Recently, I had a conversation about women’s tefillah groups, during which I stated that I had been involved with several of them in different capacities over the past few years. The person I was talking to told me that according to his observations, women’s tefillah groups peaked about a decade or so ago — what women wanted to attend now is partnership minyan, where they can have more active participation. Then during the past month of Tishrei, I participated in or was asked about practices for four separate women’s tefillah opportunities located within my broader community. It would seem that for some, women’s tefillah continues to provide a meaningful way of engaging in ritual.
Do women today want to be in partnership minyanim? Do they want women’s tefillah? The answer could be one, or the other, or both, but feminism doesn’t require full commitment to only one approach. Feminism instead makes two requests: for women to have the opportunity to be involved in discussions about practices that affect their lives; and for women to be trusted that the choices they are making are justified and legitimate. For many, the notion of Orthodox feminism is a non-starter, as women are, according to halachah, less obligated in specific parameters of mitzvot than men. Yet as the example of continued support for women’s tefillah groups shows, allowing women to create spaces that are meaningful to them deepens involvement in their communities.
For those who would say that feminism is anathema to Orthodoxy — feminism being a modern idea that is intrinsically harmful to Orthodoxy’s mesorah — this notion of women’s tefillah is, in fact, not new. The practice of women reading the megillah has extensive discussion in the Talmud and in later commentaries. These foundational texts open the door for the involvement of women in public ritual, which is to say that such possibilities are also part of our mesorah. Whether this metaphoric door should be opened further or closed altogether is a matter for each community to resolve, but there should not be any question as to whether there is a place for women’s tefillah in Orthodoxy at large.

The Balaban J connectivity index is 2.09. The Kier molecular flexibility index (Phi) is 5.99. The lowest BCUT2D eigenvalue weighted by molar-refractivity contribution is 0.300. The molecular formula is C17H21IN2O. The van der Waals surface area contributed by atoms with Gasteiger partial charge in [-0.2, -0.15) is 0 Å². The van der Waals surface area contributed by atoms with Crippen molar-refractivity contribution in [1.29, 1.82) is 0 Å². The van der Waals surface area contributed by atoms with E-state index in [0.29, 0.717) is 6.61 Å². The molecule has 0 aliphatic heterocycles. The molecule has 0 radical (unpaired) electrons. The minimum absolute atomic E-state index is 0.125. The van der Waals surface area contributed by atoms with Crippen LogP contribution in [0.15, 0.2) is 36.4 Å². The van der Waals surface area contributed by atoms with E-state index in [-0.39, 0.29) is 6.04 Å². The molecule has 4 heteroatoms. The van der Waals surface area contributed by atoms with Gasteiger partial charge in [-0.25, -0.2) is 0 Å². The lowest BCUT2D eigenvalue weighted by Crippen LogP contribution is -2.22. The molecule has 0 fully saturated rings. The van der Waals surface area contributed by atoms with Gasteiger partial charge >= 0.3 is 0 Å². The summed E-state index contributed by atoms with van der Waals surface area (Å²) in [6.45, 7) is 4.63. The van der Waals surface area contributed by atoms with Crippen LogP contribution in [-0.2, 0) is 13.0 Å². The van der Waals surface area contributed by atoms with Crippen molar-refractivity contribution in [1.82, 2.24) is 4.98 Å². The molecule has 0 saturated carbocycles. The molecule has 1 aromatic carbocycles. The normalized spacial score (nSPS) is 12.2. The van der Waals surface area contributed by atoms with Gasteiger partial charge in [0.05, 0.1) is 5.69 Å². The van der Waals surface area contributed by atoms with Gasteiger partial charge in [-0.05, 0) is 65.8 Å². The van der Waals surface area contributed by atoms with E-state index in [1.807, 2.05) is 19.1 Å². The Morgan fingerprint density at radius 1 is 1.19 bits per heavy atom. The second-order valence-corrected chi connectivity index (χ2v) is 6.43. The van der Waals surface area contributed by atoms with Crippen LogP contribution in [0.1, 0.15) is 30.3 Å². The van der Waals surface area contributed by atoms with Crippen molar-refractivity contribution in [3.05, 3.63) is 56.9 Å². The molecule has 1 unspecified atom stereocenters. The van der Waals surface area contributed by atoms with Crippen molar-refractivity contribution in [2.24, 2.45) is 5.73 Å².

Indeed, women’s tefillah groups should not automatically be instituted at every shul nor are they necessarily appropriate for every community. The range of what women’s tefillah looks like shows that practices can differ significantly depending on the community that they are serving, much like the various minhagim that apply at different shuls. Women’s tefillah could comprise of Tehillim, a reading of Megillat Esther, a bat mitzvah celebration, or a Simchat Torah leyning — or all of these options (and beyond). In any community, the availability of such opportunities could depend on any number of factors, including the general communal outlook toward such activities and the views of the rabbi about such practices.
I have found that such groups work best and endure longest when they find a balance between these three factions — clergy, community, and the women seeking to change current practices — which often means compromise from all sides. Yet it is important to keep the basic principles of feminism in play when discussing how to make such opportunities available. If women in a community want to create a women’s tefillah group or expand on an existing one’s offerings, they should be treated with the assumption that their motives are legitimate.
When halachic issues are involved, rabbis and others who are experts in relevant texts can be of help in two ways. First, they can make connections with other communities that have women’s tefillah to share practices. Second, they can assist these women in identifying pertinent texts to explore further how such events can take place in halachically valid ways. Women who are dedicated to expanding opportunities for engagement at synagogue should be commended. To shut them down without discussion or question their motives is belittling and causes resentment.
When I was the gabbait for the Orthodox Minyan at Harvard Hillel, we came up with careful terminology to differentiate between our services: we had a community reading and a women’s reading. This distinction serves as a reminder that not all women will want to be involved in women’s tefillah, nor do they need to be. At its core, feminism is about offering choices and, perhaps more importantly, trusting that the choice each person makes is valid. Our women’s readings opened doors for members of our minyan to become involved in ways that I had not anticipated: an elderly woman was called up for the first time in her life during Simchat Torah; women who had grown up in communities that did not have these opportunities came to our events; and a novice leyner in her 60s made her debut with the fifth chapter of Eicha. It is always a pleasure to witness the excitement and enthusiasm of women who are given the opportunity to engage with ritual in meaningful ways. The creative potential for women’s tefillah is not limitless, but it is expansive: my hope is that our communities can create more spaces such as these where women feel welcomed and valued at shul.